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A woman with abdominal swelling
  1. So Sakamoto1,
  2. Yasuhiro Suyama2,
  3. Manabu Sugita1
  1. 1 Emergency and Critical Care Medicine, Juntendo University Nerima Hospital, Tokyo, Japan
  2. 2 Rheumatology, JR Tokyo General Hospital, Shibuya-ku, Japan
  1. Correspondence to Dr So Sakamoto, Emergency and Critical Care Medicine, Juntendo University Nerima Hospital, Nerima-ku, Japan; sounet1980{at}gmail.com

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Clinical introduction

A previously healthy 74-year-old woman presented to the emergency department with a 2-day history of abdominal wall protrusion in the lower left side of her abdomen. Nine days earlier, she had experienced a burning pain at the same location. After being prescribed an oral non-steroidal anti-inflammatory drug (NSAID) for suspected left-side ureteral stone, she had applied an NSAID patch to the area. This did not alleviate the sensation. Physical examination revealed asymmetric abdominal swelling that became more prominent when standing (figure 1). No pulse …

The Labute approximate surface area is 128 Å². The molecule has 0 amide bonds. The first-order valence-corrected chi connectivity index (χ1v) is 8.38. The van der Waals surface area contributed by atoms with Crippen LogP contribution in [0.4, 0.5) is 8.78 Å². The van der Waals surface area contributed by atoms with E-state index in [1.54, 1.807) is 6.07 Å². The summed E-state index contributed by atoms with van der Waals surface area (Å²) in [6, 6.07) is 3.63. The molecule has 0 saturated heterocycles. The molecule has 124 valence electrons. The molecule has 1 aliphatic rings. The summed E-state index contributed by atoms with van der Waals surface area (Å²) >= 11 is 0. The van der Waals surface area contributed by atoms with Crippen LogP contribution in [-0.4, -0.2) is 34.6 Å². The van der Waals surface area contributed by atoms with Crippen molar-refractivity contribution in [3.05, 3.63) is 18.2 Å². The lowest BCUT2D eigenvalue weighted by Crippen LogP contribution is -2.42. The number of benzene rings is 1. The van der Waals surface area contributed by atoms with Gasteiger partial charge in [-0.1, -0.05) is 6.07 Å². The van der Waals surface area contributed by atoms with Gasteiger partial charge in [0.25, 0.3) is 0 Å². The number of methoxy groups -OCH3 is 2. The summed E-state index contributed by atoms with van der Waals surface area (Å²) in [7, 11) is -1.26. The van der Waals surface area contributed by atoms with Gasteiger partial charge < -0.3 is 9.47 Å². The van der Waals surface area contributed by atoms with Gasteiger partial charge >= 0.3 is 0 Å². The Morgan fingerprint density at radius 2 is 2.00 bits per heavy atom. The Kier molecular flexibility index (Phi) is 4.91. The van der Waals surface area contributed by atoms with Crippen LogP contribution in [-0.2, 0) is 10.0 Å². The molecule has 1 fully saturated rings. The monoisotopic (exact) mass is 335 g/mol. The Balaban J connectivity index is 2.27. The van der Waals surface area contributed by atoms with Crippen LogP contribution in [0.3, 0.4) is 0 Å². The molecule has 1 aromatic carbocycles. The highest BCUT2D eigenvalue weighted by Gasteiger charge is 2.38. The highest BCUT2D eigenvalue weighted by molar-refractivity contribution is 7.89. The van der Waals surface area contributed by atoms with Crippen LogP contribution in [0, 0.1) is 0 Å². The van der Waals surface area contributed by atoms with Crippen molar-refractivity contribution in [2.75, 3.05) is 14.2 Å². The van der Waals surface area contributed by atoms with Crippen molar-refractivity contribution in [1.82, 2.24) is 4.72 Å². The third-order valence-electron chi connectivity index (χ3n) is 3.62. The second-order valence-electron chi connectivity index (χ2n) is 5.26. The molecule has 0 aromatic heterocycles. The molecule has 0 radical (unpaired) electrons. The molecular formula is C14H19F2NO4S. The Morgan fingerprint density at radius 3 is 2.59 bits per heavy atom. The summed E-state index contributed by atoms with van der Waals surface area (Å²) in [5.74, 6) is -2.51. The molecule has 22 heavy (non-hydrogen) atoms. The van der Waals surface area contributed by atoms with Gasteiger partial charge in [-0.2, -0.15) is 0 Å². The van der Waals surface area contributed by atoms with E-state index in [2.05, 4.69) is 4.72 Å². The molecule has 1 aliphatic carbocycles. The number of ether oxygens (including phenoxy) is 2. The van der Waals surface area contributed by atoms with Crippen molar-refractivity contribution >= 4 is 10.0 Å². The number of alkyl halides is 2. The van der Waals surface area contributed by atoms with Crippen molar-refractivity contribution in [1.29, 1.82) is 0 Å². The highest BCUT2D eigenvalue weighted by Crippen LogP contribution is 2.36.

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Footnotes

  • Contributors SS: conception and design. SS and MS: acquisition of data and patient management. YS: interpretation of data. Furthermore, SS and YS have participated in writing the manuscript. All authors have read and approved the manuscript.

  • Funding The authors have not declared a specific grant for this research from any funding agency in the public, commercial or not-for-profit sectors.

  • Competing interests None declared.

  • Ethics approval The institutional Review Board at Juntendo Nerima Hospital.

  • Provenance and peer review Not commissioned; internally peer reviewed.

  • Patient consent for publication Obtained.

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